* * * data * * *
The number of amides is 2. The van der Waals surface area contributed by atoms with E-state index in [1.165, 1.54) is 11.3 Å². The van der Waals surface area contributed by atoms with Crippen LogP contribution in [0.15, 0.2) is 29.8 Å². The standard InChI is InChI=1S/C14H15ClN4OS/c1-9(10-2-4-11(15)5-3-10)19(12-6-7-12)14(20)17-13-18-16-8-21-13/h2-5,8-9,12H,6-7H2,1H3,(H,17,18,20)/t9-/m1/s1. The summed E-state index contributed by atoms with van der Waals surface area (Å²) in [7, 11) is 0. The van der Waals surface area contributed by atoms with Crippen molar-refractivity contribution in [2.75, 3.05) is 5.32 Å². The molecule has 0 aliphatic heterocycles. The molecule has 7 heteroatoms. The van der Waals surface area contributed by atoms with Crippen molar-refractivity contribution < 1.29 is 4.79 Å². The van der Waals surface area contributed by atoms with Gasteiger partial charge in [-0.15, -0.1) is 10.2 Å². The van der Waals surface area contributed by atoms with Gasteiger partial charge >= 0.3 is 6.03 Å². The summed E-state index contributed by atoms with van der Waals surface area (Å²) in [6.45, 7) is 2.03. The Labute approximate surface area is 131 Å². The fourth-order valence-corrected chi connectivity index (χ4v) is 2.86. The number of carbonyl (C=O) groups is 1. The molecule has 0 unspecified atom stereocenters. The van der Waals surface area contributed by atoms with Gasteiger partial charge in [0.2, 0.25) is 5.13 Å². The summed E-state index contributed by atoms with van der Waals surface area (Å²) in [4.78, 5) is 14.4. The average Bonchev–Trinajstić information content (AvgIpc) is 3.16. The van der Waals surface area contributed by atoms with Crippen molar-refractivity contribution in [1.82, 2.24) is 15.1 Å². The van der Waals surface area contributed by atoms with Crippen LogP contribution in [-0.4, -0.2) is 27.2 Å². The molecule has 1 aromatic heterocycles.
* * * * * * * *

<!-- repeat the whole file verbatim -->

The number of amides is 2. The van der Waals surface area contributed by atoms with E-state index in [1.165, 1.54) is 11.3 Å². The van der Waals surface area contributed by atoms with Crippen LogP contribution in [0.15, 0.2) is 29.8 Å². The standard InChI is InChI=1S/C14H15ClN4OS/c1-9(10-2-4-11(15)5-3-10)19(12-6-7-12)14(20)17-13-18-16-8-21-13/h2-5,8-9,12H,6-7H2,1H3,(H,17,18,20)/t9-/m1/s1. The summed E-state index contributed by atoms with van der Waals surface area (Å²) in [7, 11) is 0. The van der Waals surface area contributed by atoms with Crippen molar-refractivity contribution in [2.75, 3.05) is 5.32 Å². The molecule has 0 aliphatic heterocycles. The molecule has 7 heteroatoms. The van der Waals surface area contributed by atoms with Crippen molar-refractivity contribution < 1.29 is 4.79 Å². The van der Waals surface area contributed by atoms with Gasteiger partial charge in [-0.15, -0.1) is 10.2 Å². The van der Waals surface area contributed by atoms with Gasteiger partial charge >= 0.3 is 6.03 Å². The summed E-state index contributed by atoms with van der Waals surface area (Å²) in [6.45, 7) is 2.03. The Labute approximate surface area is 131 Å². The fourth-order valence-corrected chi connectivity index (χ4v) is 2.86. The number of carbonyl (C=O) groups is 1. The molecule has 0 unspecified atom stereocenters. The van der Waals surface area contributed by atoms with Gasteiger partial charge in [0.2, 0.25) is 5.13 Å². The summed E-state index contributed by atoms with van der Waals surface area (Å²) in [4.78, 5) is 14.4. The average Bonchev–Trinajstić information content (AvgIpc) is 3.16. The van der Waals surface area contributed by atoms with Crippen molar-refractivity contribution in [1.82, 2.24) is 15.1 Å². The van der Waals surface area contributed by atoms with Crippen LogP contribution in [-0.4, -0.2) is 27.2 Å². The molecule has 1 aromatic heterocycles.